The Gespenst that Marx calls abstraction is a substitution for nothing, which in constituting the nothing as something that could be substituted for, institutes an originary simulation of exchange between something (common, abstract) and nothing. But the institution is structured like a substitution. It looks like the positing of an improper name (a common noun), say “exchange value,” or just “value,” or “abstract human labor,” or more precisely “human,” for something which has no name at all of its own…. The situation is that described by the rhetoricians as catachresis
― Thomas Keenan, Fables of Responsibility, 129.
As for the linen, it is a figure, and a figure of figure at that…. Thus the commodity is like something that is like something else only as a figure, as something that can be looked at only on paper.
― Thomas Keenan, Fables of Responsibility, 124
Your understanding of allegory assumes proportions hitherto unknown to you; I will note, in passing, that allegory, long an object of our scorn because of maladroit painters, but in reality a most spiritual artform, one of the earliest and most natural forms of poetry, resumes its legitimate dominion in a mind illuminated by intoxication.” Charles Baudelaire, Les Paradis artificiels (Paris, 1917), p. 73. (On the basis of what follows, it cannot be doubted that Baudelaire indeed had allegory and not symbol in mind. The passage is taken from the chapter on hashish.) The collector as allegorist.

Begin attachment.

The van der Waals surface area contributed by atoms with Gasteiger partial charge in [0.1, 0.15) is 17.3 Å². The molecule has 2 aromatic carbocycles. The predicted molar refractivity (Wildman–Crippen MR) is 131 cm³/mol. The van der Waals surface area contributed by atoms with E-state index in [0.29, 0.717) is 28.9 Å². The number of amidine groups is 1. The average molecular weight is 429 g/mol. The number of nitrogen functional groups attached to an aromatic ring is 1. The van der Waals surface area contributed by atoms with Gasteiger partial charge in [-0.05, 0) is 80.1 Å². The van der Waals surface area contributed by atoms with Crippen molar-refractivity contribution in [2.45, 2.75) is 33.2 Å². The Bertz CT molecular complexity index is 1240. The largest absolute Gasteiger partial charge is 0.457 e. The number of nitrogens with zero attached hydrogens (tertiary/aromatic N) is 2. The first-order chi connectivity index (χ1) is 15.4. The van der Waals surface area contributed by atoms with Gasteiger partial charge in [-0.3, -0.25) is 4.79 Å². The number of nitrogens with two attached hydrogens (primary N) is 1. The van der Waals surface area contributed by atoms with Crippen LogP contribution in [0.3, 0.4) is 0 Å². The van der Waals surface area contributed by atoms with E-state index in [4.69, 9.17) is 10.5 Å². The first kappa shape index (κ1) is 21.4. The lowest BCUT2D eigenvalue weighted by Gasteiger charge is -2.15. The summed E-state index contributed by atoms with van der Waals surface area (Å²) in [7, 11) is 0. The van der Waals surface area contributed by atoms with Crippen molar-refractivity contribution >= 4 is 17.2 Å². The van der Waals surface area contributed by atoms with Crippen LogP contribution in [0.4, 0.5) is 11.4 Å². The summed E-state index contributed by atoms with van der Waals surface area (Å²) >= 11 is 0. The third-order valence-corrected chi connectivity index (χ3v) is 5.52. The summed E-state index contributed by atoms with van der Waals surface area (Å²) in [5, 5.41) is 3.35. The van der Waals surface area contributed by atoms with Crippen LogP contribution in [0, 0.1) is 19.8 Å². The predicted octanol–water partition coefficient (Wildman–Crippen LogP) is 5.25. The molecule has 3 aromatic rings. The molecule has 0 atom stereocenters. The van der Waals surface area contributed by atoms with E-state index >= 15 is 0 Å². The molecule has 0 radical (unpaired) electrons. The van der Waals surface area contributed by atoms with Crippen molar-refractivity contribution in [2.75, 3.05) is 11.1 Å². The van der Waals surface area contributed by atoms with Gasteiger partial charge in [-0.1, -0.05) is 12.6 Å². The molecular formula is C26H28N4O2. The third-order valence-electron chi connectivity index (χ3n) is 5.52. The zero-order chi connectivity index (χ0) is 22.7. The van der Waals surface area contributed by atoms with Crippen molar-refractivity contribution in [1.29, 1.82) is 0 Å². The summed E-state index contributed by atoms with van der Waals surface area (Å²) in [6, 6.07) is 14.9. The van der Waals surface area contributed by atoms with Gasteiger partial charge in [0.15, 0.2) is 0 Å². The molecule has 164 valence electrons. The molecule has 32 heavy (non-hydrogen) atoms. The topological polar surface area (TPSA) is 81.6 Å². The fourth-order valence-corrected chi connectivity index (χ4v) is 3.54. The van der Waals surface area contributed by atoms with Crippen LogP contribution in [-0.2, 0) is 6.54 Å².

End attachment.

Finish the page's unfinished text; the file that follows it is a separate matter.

― Walter Benjamin,The Arcades Project, H2,1
Possession and having are allied with the tactile, and stand in a certain opposition to the optical. Collectors are beings with tactile instincts. Moreover, with the recent tum away from naturalism, the primacy of the optical that was determinate for the previous century has come to an end. The flâneur optical, the collector tactile.
― Walter Benjamin, The Arcades Project, H2,5
What is decisive in collecting is that the object is detached from all its original functions in order to enter into the closest conceivable relation to things of the same kind. This relation is the diametric opposite of any utility, and falls into the peculiar category of completeness. What is this “completeness”? It is a grand attempt to overcome the wholly irrational character of the object’s mere presence at hand through its integration into a new, expressly devised historical system: the collection. And for the true collector, every single thing in this system becomes an encyclopedia of all knowledge of the epoch, the landscape, the industry, and the owner from which it comes. It is the deepest enchantment of the collector to enclose the particular item within a magic circle, where, as a last shudder runs through it (the shudder of being acquired), it turns to stone. Every thing remembered, everything thought, everything conscious becomes socle, frame, pedestal, seal of his possession. It must not be assumed that the collector, in particular, would find anything strange in the topos hyperouranios, that place beyond the heavens which, for Plato, shelters the unchangeable archetypes of things. He loses himself, assuredly. But he has the strength to pull himself up again by nothing more than a straw; and from out of the sea of fog that envelops his senses rises the newly acquired piece, like an island. Collecting is a form of practical memory, and of all the profane manifestations of “nearness” it is the most binding. Thus, in a certain sense, the smallest act of political reflection makes for an epoch in the antiques business. We construct here: an alarm clock that rouses the kitsch of the previous century to “assembly.
― The Arcades Project, H1a,2, Walter Benjamin
The world exhibitions were training schools in which the masses, barred from consuming, learned empathy with exchange value. “Look at everything; touch nothing.
― The Arcades Project, G16,6 (Benjamin on Pinterest)